Intended for healthcare professionals

Opinion Primary Colour

Helen Salisbury: With the NHS in crisis, why is Labour looking to private hospitals as the solution?

BMJ 2024; 385 doi: https://doi.org/10.1136/bmj.q858 (Published 17 April 2024) Cite this as: BMJ 2024;385:q858
  1. Helen Salisbury, GP
  1. Oxford
  1. helen.salisbury{at}phc.ox.ac.uk
    Follow Helen on X @HelenRSalisbury

This week the shadow health secretary, Wes Streeting, promised to bring in the private sector to help reduce NHS waiting lists. He also stated that no extra resources would be available for the health service under a Labour government.1

One of the problems with this plan is that it assumes separate sets of doctors and nurses in the NHS and the private sector, with the latter group currently underemployed and kicking their heels. In reality there’s a single pool of staff, nearly all of whom have been trained by the NHS, and many of them work in both sectors. The lack of beds in NHS hospitals isn’t usually a physical equipment issue—it can’t be fixed by a trip to Ikea or even by constructing a Nightingale hospital—but is about having the nurses and doctors to safely care for the patients in the beds.

Another barrier to reducing waiting lists is operating theatre time.2 If the private sector really has spare capacity, could these facilities perhaps be requisitioned by the NHS? During the pandemic, under some very badly thought-out contracts, the government paid for all unused capacity in private hospitals—at a cost to the taxpayer of £2bn—but very little of this was used for NHS patients.3 A radical Labour government, rather than continuing to contribute to shareholder profits, might look back to Bevan and consider nationalising private hospitals instead of funding them.

Streeting has chosen to pick a fight with “middle class lefties” who object to the use of the private sector, accusing them of prioritising their principles over the suffering of people stuck on waiting lists. I share his abhorrence of the inequity we’re currently seeing, whereby more and more people who can afford insurance or can self-pay are treated promptly, while those less fortunate wait for months or years. Unfortunately, this inequity doesn’t disappear when the NHS outsources to private hospitals: figures released by the Health Foundation show that your chances of having an NHS funded treatment in a private hospital are lower if you’re poor or from an ethnic minority background than if you’re rich and white.4 Without more resources—which Streeting has ruled out—it’s hard to see how waiting lists will be cut, wherever the surgery is done.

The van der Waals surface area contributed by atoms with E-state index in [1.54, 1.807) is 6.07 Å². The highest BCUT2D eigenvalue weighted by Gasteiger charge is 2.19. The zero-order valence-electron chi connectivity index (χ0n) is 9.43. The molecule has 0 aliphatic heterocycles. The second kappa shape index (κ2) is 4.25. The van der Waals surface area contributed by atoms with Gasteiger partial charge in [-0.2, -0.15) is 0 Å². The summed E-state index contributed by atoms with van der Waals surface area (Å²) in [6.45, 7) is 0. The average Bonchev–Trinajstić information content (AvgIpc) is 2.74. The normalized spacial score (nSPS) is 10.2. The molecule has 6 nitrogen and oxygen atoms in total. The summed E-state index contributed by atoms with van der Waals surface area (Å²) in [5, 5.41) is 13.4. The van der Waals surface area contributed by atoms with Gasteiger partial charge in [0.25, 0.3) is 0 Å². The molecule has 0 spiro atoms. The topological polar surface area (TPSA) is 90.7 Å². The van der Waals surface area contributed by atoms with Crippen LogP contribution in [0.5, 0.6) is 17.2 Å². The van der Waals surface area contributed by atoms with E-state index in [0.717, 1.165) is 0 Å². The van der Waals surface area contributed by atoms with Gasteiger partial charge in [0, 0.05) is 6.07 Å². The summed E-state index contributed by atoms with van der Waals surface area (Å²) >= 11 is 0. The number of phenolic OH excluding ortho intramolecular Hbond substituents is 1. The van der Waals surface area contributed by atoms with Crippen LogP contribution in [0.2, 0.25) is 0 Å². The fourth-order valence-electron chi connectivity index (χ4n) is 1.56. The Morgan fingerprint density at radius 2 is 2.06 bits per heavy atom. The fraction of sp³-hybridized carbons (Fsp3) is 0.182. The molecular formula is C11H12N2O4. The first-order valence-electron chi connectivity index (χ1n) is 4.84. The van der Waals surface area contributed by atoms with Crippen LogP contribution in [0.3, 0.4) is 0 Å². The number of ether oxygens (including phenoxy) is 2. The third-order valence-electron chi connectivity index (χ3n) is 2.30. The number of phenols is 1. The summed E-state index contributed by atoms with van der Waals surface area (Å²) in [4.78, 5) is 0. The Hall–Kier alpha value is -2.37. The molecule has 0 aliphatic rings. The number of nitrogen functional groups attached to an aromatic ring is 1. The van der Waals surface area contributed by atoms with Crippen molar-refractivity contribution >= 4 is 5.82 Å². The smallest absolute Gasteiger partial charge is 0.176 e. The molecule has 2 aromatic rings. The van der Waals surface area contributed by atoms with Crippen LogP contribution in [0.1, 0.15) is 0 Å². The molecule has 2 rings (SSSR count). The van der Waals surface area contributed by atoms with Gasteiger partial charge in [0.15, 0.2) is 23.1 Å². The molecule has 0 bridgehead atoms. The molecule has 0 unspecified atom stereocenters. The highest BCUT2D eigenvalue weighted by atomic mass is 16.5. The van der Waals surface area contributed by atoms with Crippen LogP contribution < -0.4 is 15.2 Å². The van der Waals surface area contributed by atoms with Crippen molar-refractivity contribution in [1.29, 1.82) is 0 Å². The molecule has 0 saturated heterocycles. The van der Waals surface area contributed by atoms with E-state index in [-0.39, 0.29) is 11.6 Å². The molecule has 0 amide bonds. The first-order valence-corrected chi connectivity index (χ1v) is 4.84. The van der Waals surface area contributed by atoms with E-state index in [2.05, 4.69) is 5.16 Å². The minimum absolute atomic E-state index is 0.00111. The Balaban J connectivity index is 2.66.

And although private treatment might mean a shorter wait, it doesn’t necessarily mean better care. A review in Lancet Public Health of the effect of healthcare privatisation has concluded that it “reduces the quality of care and worsens the health outcomes of patients.”5 A recent BBC Panorama documentary about avoidable deaths in private hospitals also aired concerns about safety, given their lack of staff and facilities to cope if things go wrong.6

We might question why this topic is the focus of the shadow health secretary’s pronouncements. Last week the Royal College of Emergency Medicine released an analysis showing that 268 excess deaths occurred each week in 2023 in relation to very long waiting times in emergency departments.7 That’s the equivalent of a jumbo jet crashing, with no survivors, every fortnight.8 One in five GP surgeries has closed or merged since 2013, and the equivalent of 1862 full time, fully trained GPs has been lost in the past eight years.910 In the face of these crises, surely there are more pressing issues demanding Streeting’s attention?

Footnotes

References